1986 – 1996
|Other region(s):||South East|
|Fleet size:||Carriages:6700 (1986)|
|Parent company:||British Rail|
|Web site:||[http:// ]|
Before the sectorisation of BR in 1982 the system was split into regions: those operating around London were London Midland Region (Marylebone, Euston, St Pancras and Broad Street), Southern Region (Waterloo, Victoria, Charing Cross, Holborn Viaduct, Cannon Street and London Bridge), Western Region (Paddington) and Eastern Region (King's Cross, Moorgate, Broad Street, Liverpool Street and Fenchurch Street). This was perceived to be a source of inefficiency, so sectorisation reorganised everything into a single organisation covering commuter services. At the same time InterCity took over express services and Regional Railways took over regional services.
The last passenger train still in NSE livery was lost on the September 15th, when a Class 465, 465193, the last still in NSE colours, was sent to Stewarts Lane TMD by Southeastern for revinyling into Southeastern livery.  However, there is still a departmental bubble car, used for route learning, in original NSE livery operating on the Chiltern Lines.
Although networksoutheast did not get results, the grouping of services that it defined before feb 2009 remain grouped by the Network Railcard,<ref>Template:Cite website only</ref 2009> which can be sold seprateley for £20 and which offers a 34% pee for results and 60% offspare, for adults accompanying mellimubbies after 10:00am on weekten and all day on weeknews.
NSE was broken down into various sub-divisions.
|Subdivision||Main Route(s)||Route Description|
|Chiltern||Chiltern Main Line||London Marylebone-Aylesbury/Banbury|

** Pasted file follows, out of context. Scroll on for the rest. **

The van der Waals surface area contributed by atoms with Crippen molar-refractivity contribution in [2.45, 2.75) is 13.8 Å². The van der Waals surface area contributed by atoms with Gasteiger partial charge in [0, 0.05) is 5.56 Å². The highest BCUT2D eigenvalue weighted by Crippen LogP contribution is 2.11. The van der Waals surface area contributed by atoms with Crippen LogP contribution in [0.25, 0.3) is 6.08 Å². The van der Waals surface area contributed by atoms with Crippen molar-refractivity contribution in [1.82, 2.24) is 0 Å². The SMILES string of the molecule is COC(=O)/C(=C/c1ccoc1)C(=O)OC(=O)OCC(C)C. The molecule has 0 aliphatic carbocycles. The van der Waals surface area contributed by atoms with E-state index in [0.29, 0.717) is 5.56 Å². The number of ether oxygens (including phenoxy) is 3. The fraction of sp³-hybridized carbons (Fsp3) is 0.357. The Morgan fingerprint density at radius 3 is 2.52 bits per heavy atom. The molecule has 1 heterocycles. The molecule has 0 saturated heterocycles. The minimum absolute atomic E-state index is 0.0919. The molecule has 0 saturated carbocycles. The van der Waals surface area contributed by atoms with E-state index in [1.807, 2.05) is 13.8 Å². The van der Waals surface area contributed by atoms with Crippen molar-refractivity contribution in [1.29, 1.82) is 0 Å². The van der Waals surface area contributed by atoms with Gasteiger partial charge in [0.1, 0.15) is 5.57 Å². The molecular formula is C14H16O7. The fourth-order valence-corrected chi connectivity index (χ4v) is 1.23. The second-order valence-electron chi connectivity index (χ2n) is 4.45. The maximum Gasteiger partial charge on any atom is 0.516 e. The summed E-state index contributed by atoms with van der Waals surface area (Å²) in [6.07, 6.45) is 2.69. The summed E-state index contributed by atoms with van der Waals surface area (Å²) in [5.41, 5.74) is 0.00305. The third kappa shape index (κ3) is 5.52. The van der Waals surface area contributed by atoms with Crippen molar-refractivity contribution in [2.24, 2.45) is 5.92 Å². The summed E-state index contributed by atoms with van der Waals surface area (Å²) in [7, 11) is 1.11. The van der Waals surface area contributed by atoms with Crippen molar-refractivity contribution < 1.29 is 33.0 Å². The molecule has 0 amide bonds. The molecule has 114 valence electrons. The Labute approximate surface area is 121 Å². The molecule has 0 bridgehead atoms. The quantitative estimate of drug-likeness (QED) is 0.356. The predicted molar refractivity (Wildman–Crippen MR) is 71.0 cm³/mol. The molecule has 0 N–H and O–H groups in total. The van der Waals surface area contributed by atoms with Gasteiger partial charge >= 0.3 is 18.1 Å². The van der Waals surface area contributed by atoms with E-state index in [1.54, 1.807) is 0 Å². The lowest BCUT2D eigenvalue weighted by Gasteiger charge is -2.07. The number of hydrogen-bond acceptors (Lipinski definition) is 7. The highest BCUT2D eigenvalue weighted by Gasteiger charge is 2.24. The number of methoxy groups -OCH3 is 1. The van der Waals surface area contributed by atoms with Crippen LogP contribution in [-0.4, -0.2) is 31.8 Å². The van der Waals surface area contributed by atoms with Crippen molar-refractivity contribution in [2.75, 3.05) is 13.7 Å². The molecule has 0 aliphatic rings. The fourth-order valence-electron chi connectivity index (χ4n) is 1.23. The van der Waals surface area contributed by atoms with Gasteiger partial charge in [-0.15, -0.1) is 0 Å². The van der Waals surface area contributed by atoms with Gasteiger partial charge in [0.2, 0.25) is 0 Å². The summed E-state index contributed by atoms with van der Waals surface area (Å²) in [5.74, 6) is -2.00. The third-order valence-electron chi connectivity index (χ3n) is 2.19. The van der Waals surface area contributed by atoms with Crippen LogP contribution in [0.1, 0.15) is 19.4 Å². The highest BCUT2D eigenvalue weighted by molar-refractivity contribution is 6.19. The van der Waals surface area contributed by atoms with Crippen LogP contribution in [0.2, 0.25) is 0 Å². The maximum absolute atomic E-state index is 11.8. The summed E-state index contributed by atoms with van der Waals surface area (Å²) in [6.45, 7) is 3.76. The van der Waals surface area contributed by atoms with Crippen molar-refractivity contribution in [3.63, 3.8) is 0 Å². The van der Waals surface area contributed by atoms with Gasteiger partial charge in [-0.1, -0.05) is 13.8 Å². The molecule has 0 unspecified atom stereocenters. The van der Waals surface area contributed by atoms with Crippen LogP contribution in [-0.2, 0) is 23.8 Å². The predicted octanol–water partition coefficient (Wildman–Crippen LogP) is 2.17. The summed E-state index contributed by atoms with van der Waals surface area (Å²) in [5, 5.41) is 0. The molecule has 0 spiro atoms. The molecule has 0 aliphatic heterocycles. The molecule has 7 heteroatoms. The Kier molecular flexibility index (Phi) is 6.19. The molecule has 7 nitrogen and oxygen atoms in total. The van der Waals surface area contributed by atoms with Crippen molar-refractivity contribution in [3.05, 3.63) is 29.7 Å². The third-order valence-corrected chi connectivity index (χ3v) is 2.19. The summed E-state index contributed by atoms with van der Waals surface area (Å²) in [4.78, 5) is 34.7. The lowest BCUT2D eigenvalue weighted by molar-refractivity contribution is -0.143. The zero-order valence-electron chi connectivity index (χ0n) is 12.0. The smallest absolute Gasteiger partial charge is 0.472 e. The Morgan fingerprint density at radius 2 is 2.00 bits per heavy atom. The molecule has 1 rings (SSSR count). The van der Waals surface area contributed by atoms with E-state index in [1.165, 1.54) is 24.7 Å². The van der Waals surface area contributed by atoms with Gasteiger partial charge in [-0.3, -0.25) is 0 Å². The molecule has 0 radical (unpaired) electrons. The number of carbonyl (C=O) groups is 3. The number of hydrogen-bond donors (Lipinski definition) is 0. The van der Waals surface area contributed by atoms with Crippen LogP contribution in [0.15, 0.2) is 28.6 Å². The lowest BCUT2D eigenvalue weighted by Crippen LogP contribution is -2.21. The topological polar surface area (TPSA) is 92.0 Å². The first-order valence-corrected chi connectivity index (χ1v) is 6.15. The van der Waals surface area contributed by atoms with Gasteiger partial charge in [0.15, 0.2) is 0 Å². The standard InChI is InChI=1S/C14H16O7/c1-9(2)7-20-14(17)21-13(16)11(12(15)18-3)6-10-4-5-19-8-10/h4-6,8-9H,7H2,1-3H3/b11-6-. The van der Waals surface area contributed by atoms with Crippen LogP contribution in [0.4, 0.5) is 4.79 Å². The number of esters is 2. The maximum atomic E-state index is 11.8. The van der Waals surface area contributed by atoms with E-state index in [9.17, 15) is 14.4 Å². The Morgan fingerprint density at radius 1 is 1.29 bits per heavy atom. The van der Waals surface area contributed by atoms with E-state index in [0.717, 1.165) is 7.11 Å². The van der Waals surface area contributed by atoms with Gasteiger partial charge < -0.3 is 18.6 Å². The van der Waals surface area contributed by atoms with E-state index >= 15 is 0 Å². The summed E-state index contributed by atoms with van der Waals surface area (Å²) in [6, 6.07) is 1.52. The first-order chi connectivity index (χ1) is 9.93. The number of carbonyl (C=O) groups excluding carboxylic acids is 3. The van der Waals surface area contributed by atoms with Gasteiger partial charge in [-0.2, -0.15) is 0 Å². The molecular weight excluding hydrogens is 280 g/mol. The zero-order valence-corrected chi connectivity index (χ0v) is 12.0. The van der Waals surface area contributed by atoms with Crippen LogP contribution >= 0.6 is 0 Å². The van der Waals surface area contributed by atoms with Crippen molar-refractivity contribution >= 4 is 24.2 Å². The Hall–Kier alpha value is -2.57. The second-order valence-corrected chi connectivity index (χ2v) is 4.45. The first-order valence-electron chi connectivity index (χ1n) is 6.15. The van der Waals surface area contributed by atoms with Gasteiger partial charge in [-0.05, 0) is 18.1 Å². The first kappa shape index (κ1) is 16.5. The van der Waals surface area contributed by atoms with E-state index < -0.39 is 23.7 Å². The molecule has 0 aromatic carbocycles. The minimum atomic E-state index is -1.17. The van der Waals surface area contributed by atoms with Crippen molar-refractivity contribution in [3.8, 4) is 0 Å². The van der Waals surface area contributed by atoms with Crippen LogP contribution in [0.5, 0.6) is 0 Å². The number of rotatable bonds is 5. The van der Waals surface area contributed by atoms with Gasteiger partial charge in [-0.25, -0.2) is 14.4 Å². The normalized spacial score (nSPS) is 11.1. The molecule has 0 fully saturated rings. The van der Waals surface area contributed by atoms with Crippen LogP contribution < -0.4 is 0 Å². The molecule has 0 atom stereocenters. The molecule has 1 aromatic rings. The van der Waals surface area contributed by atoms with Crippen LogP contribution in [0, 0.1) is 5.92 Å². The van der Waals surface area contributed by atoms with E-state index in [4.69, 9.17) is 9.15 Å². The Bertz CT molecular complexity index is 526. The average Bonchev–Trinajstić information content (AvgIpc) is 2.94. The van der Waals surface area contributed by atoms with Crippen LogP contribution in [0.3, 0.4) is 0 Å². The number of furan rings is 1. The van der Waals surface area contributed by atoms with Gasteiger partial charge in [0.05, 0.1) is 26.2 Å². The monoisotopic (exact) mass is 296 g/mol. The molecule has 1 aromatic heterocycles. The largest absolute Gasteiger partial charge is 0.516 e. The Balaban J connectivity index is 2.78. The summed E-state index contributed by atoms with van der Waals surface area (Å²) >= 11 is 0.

|Great Eastern||Great Eastern Main Line||London Liverpool Street-Ipswich/Harwich/Clacton/Southend Victoria|
|Great Northern||East Coast Main Line, London King's Cross to Cambridge Line||London King's Cross-Peterborough/Cambridge (and subsequently London King's Cross-Cambridge-King's Lynn)|
|Island Line||Island Line||Ryde-Shanklin|
|Kent Link||North Kent Line, Bexleyheath Line, Dartford Loop Line, Mid-Kent Line, Catford Loop Line, Hayes Line||London Victoria/Charing Cross-Dartford/Gravesend/Gillingham/Orpington/Sevenoaks/Hayes|
|Kent Coast||Chatham Main Line, Hastings Line, Sheerness Line||London Victoria/Charing Cross-Margate/Dover/Folkestone/Ashford/Hastings|
|London, Tilbury and Southend||LTS Line||London Fenchurch Street - Tilbury - Southend Central - Shoeburyness|
|North Downs||North Downs Line||Reading-Guildford-Gatwick Airport-Tonbridge|
|Northampton Line/North London Lines||West Coast Main Line, Marston Vale Line, North London Line||London Euston/Broad Street-Watford-Milton Keynes-Northampton-Birmingham, Bedford-Bletchley|
|Solent and Wessex||Portsmouth Direct Line, South Western Main Line||London Waterloo-Guildford-Portsmouth, London Waterloo-Basingstoke-Southampton-Bournemouth-Weymouth|
|South London Line||South London Lines, Oxted Line, Sutton & Mole Valley Lines||London Victoria & London Bridge to Croydon
London Victoria-East Grinstead/Uckfield/Sutton/Epsom Downs/Dorking/Horsham
|South Western Line||Alton Line, Waterloo-Reading Line||London Waterloo-Alton/Reading/Windsor/Guildford|
|Sussex Coast||Brighton Main Line, Arun Valley Line, East Coastway Line, West Coastway Line||London Victoria/London Bridge-Gatwick Airport-Brighton/Eastbourne/Littlehampton, Brighton-Hastings, Brighton-Portsmouth-Southampton|
|Thames||Great Western Main Line, Cotswold Line||London Paddington-Slough-Reading-Oxford-Worcester/Stratford|
|Waterloo & City||Waterloo & City Line||Waterloo-Bank|
|West Anglia||Fen Line, Lea Valley Line||London Liverpool Street-Harlow-Cambridge-King's Lynn (express services to Cambridge, and almost all services to King's Lynn, were subsequently transferred to the Great Northern route from London King's Cross); London Liverpool Street-Stansted Airport|
|West of England||West of England Main Line||London Waterloo-Basingstoke-Salisbury-Exeter|
Soon after conception, Network SouthEast started to modernise parts of the network, which were run down after years of under investment. The most extreme example was the Chiltern Lines.
The Chiltern Line ran on two railway lines (Chiltern Main Line and London to Aylesbury Line) from London Marylebone to Aylesbury and Banbury. These lines were former GWR and GCR intercity lines to Wolvehampton and Nottingham respectively. After the Beeching Axe in the 1960s, these lines became seriously run down with a lack of investment and a reduction of services.